The Transition Monitoring Group (TMG) concluded that in Rivers State "the presidential election witnessed the worst level of malpractice in the state since the commencement of the transition elections."[69] Anyakwee Nsirimovu, the coordinator for the TMG in Rivers State noted that there were serious defects throughout the series of elections. During local government elections:

The result sheets were not there in 80 percent of cases-the returning officers just disappeared with them. In Port Harcourt, Obia/Akpor and in Ikwerre local government areas I confronted electoral officers at collation centers who were filling in the results right there, when they should have just been adding them up. Some of those filling in the results were party politicians. There was heavy security, lots of MoPo and army. Returning officers bringing in an AD [Alliance for Democracy] result were taken to the police station a number of times: one guy, Akamey Worlu, the returning officer for Elelenwo community in Obia/Akpor local government area, was locked up for one week in Obia/Akpor police station, then moved to the SIIB [State Intelligence and Investigation Bureau] cells in Port Harcourt. He was eventually taken to court and released on bail. He had been offered -15,000 ($167) by the PDP [Peoples' Democratic Party] to change the result and he had refused, so they said it was electoral malpractice. It was the same story for the state assembly and governorship elections. On January 9, my wife was monitoring and at one place found the papers were missing. She traced them, and found PDP party agents stamping the ballot papers and filling the ballot box in someone's living room. She was threatened, but eventually allowed to go-but was not allowed into the collation center. At Obia/Akpor I myself approached a policeman at the collation center, who said the order was that no observer was allowed, and threatened me with his gun.[70]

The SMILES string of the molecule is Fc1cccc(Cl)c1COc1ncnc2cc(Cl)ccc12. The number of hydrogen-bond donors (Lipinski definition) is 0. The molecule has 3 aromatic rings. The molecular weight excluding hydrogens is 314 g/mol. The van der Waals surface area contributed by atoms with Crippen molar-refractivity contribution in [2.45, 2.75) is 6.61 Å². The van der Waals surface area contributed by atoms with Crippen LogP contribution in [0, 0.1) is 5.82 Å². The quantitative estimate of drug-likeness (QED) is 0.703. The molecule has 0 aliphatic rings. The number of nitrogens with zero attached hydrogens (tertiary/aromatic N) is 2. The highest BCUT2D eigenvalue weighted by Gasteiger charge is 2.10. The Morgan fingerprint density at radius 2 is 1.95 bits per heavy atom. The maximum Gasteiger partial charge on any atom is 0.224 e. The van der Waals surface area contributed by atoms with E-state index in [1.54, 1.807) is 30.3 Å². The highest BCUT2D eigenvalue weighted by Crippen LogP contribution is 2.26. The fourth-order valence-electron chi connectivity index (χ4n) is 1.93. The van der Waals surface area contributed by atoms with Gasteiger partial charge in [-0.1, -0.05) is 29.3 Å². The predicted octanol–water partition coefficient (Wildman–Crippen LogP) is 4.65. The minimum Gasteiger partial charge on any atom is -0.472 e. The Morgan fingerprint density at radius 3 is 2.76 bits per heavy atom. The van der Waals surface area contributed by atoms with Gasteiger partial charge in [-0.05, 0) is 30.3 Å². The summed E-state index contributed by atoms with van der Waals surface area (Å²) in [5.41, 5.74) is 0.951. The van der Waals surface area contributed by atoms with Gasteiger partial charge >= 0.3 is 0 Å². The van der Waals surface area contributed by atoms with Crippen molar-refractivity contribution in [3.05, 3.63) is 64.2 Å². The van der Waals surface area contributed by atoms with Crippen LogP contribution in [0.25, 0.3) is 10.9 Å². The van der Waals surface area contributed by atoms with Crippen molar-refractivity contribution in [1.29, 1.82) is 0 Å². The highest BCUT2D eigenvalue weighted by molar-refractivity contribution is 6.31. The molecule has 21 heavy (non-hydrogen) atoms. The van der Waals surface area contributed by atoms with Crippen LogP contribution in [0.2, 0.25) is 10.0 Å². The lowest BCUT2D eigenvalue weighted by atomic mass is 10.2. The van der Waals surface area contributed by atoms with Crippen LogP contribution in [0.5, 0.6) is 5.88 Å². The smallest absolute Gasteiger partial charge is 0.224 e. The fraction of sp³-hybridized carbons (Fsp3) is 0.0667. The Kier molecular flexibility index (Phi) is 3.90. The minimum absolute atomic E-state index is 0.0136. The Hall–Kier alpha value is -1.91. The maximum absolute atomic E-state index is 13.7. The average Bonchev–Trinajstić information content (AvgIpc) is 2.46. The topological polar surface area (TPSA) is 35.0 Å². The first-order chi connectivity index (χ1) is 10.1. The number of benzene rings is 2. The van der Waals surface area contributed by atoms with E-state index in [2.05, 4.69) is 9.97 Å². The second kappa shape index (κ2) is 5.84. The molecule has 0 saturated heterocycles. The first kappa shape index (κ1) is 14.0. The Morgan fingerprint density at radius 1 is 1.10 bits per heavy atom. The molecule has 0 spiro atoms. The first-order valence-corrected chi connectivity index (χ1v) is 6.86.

Other observers in the area noted similar results. Uche Okwukwu, a lawyer who handles many civil rights cases who was elected to the Rivers State state assembly on the APP ticket for the Ikwerre constituency, commented to Human Rights Watch:

There was no election. It was all rubbish. ... Most electoral officers, from polling clerks and party agents to returning officers and presiding officers are poor, illiterate and biased. To a large extent they favor the candidates that they have been bribed to favor. For example, in Ubima ward, where my opponent comes from, I had thirty-nine votes, because my supporters were not allowed to vote, and he had six thousand or more. In my ward in Elele, he had 170 votes, and I had 7,118. In some wards there was no election at all, and votes were just allocated. ... On election day, very few people came out to vote; the results that are published are not the actual results, for all parties concerned. Everybody used some level of intimidation and bribery. Mostly it was not thumbprinting ballot boxes, but just a question of arresting the returning officers and bribing them to write the results. There was nothing like free and fair here.[71]

Human Rights Watch itself was present during the presidential elections in Rivers State. Turnout appeared to be very low, with virtually nobody visibly voting, yet at the great majority of polling stations the officially reported results indicated 100 percent turnout, often all voting for the PDP. At Ibaa-Omuikea community, there were 569 votes for the PDP and none for the APP/AD at one polling station; at another there were 499 votes for the PDP and one for the APP/AD. At the majority of polling stations, there was no APP/AD party agent present at the polling station, but only a representative of the PDP. In most cases, the ballot boxes were not locked, or, if they were, the key was in the lock. At several polling stations, including the girls' secondary school in Rumueme community on the edge of Port Harcourt, ballot boxes were filled with neatly and uniformly folded papers, all marked for the PDP. At the school, only 129 people had been accredited to vote, yet 231 votes were recorded for the PDP, and twelve for the APP/AD.[72]

The defects in the electoral process in the delta region in particular may have serious consequences. If the representatives of the delta region in local, state, and national democratic institutions are not in fact representative, then the chances of their responding to the grievances of the peoples living in their constituencies are substantially reduced.